Ashforth’s Angles: A triumph of hope over disappointment
Hamilton: the crowds will not be cheering a Carlovian win on Monday
PICTURE: John Grossick (racingpost.com/photos) A triumph of hope over repeated disappointment
By David Ashforth 8:30aM 26 SEP 2016
LOOKING at Monday’s cards, what is missing from the figures next to most horses’ names is the number 1. There aren’t too many 2s, either.
In the late actor and racehorse owner Robert Morley’s immortal (and often repeated by me) words, Monday’s horses are not monotonous winners.
The day’s races are a triumph of enduring hope over repeated disappointment; a testament to the resilience of the human spirit in the face of adversity, without which horse racing would not exist. Either that, or a lot of racehorse owners are barmy.
As anyone who read that first bit yesterday knows, if I could make one horse win on this ordinary day it would be Carlovian (Hamilton 2.20, Class 6), an 18 race maiden rated 48. I won’t be able to because Carlovian has been put off by the heavy going and is staying at home.
Still, not only is Hamilton going ahead, Carlovian-less, but there’s tremendous news for all trainers searching for that elusive edge over their rivals. A revolution is coming, one that will make pioneers like Martin Pipe and Aidan O’Brien seem insignificant. Thanks to Cecilie Mejdell, Turid Buvik, Grete Jorgensen and Knut Bee we now know that horses can be trained, quite easily and quickly, to communicate whether or not they want to have a blanket on.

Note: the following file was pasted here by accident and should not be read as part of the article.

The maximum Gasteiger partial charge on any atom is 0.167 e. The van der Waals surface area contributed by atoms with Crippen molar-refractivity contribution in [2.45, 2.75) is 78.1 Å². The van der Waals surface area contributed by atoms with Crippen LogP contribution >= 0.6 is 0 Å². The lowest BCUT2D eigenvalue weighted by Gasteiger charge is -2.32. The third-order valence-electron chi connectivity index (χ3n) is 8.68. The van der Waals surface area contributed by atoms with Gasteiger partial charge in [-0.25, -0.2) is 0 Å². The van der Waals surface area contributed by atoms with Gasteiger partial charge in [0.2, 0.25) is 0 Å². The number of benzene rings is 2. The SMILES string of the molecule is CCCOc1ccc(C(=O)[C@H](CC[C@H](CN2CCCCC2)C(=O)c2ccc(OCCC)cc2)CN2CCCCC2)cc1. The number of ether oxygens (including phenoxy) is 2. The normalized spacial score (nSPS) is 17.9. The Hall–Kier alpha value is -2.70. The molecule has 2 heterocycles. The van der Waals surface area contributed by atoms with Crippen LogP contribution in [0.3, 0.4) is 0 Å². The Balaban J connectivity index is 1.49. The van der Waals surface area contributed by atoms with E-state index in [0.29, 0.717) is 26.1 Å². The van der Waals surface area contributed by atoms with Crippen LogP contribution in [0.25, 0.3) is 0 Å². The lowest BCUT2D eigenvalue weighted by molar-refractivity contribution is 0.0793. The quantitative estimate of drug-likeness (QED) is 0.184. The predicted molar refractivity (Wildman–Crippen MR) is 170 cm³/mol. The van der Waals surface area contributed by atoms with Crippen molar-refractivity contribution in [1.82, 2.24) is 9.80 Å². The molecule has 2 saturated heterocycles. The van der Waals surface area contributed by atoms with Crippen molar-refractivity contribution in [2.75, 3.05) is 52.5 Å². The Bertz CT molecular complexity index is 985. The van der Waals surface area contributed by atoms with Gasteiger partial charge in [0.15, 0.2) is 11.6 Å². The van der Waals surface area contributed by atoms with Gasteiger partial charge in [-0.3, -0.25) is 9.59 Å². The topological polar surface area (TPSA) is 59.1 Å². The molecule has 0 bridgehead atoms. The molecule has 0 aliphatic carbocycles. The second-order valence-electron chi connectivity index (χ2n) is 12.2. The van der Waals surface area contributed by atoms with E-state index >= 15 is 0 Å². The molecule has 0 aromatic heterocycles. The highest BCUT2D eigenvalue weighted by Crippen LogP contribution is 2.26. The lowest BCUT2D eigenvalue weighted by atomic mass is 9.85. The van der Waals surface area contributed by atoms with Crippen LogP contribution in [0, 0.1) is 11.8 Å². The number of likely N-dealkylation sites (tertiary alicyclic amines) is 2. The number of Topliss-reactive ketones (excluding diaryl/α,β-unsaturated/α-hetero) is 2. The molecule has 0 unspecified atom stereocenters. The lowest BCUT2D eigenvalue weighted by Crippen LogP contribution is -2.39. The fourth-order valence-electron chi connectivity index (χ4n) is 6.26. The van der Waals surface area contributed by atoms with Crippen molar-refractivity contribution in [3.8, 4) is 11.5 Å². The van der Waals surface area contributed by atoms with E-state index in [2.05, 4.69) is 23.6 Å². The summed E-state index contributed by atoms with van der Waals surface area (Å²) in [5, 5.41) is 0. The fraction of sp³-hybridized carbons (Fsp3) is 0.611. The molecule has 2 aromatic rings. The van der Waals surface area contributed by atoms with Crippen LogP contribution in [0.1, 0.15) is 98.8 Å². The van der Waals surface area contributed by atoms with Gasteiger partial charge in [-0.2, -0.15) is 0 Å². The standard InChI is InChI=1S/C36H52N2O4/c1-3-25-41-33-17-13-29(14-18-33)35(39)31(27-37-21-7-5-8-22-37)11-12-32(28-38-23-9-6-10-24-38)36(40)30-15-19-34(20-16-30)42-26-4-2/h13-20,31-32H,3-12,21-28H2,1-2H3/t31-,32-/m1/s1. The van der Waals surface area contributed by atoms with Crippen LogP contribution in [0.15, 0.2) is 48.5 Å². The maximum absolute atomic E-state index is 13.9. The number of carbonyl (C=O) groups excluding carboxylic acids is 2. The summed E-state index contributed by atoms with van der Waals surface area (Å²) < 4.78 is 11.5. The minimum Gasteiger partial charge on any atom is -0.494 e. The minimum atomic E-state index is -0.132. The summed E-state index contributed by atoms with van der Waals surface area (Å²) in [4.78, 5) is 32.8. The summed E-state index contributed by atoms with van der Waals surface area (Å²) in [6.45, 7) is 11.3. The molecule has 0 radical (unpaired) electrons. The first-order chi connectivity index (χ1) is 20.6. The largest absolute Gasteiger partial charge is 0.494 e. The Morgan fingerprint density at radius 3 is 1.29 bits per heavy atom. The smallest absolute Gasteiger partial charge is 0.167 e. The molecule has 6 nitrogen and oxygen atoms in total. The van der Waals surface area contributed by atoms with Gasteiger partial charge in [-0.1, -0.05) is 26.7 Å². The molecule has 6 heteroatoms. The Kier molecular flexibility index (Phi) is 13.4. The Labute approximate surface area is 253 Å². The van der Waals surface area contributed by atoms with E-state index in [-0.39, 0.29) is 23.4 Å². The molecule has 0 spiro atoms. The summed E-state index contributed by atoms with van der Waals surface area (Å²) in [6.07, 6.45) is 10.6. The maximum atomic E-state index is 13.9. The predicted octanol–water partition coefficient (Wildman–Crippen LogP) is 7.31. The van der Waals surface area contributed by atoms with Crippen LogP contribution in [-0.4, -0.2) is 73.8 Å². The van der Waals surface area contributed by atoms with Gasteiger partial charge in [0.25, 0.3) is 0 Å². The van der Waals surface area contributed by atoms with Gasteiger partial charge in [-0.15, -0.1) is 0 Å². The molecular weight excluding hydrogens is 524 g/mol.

Research conducted in Norway, its findings recently published in the Journal of the International Society for Applied Ethology, established that, with 10 to 15 minutes training each day, within two weeks all 23 horses in the experiment learnt to express their preference by choosing between symbols. “Horses chose to stay without a blanket in nice weather and they chose to have a blanket on when the weather was wet, windy and cold.” You’re probably the same, with pullovers.
A new era of asking horses what they want is upon us, although it is probably best not to start by asking, “Would you like to go for a three mile chase at Ffos Las or stay at home and lounge around in a paddock?”
It won’t be long before horses are presented with menus and will be able to choose their own breakfasts and dinners, their own work riders and their own jockeys. “Would you like a tall one or a short one?”
When it comes to apprentices, there are interesting choices to be made in the 5.10 at Bath. It’s not only one of those ‘hands and heels’ races but also one of a series with interesting conditions. Qualifying apprentices must not have ridden more than 10 winners before May 10, with allowances based on winners ridden before September 23.
It gives an opportunity to inexperienced riders but also makes apprentices who have progressed a lot this season attractive. From that point of view attention will focus on the mounts of George Wood, Hollie Doyle, Lulu Stanford and Cameron Noble.
Having ridden his first winner in March, Wood has now ridden 28 from this year’s 242 rides. Equistar will be a popular choice.
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